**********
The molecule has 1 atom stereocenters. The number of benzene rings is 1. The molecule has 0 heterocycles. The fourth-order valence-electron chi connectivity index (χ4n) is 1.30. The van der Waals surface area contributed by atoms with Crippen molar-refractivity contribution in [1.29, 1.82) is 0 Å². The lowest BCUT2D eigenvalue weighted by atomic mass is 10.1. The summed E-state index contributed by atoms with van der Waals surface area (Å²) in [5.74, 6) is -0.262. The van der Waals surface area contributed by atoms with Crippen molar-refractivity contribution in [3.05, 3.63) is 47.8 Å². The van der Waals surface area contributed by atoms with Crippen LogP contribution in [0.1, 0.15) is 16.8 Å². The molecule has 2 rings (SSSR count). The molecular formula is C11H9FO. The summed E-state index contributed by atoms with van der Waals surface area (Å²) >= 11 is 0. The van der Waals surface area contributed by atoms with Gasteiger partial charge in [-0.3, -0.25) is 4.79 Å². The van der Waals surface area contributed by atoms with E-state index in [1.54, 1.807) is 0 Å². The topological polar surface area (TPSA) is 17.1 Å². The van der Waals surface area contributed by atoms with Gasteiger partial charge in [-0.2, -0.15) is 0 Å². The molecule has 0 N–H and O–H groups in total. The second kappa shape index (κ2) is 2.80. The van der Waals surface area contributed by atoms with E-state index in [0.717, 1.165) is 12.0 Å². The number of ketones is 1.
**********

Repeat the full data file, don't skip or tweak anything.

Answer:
The molecule has 1 atom stereocenters. The number of benzene rings is 1. The molecule has 0 heterocycles. The fourth-order valence-electron chi connectivity index (χ4n) is 1.30. The van der Waals surface area contributed by atoms with Crippen molar-refractivity contribution in [1.29, 1.82) is 0 Å². The lowest BCUT2D eigenvalue weighted by atomic mass is 10.1. The summed E-state index contributed by atoms with van der Waals surface area (Å²) in [5.74, 6) is -0.262. The van der Waals surface area contributed by atoms with Crippen molar-refractivity contribution in [3.05, 3.63) is 47.8 Å². The van der Waals surface area contributed by atoms with Crippen LogP contribution in [0.1, 0.15) is 16.8 Å². The molecule has 2 rings (SSSR count). The molecular formula is C11H9FO. The summed E-state index contributed by atoms with van der Waals surface area (Å²) >= 11 is 0. The van der Waals surface area contributed by atoms with Gasteiger partial charge in [-0.3, -0.25) is 4.79 Å². The van der Waals surface area contributed by atoms with E-state index in [1.54, 1.807) is 0 Å². The topological polar surface area (TPSA) is 17.1 Å². The van der Waals surface area contributed by atoms with Gasteiger partial charge in [-0.2, -0.15) is 0 Å². The molecule has 0 N–H and O–H groups in total. The second kappa shape index (κ2) is 2.80. The van der Waals surface area contributed by atoms with E-state index in [0.717, 1.165) is 12.0 Å². The number of ketones is 1.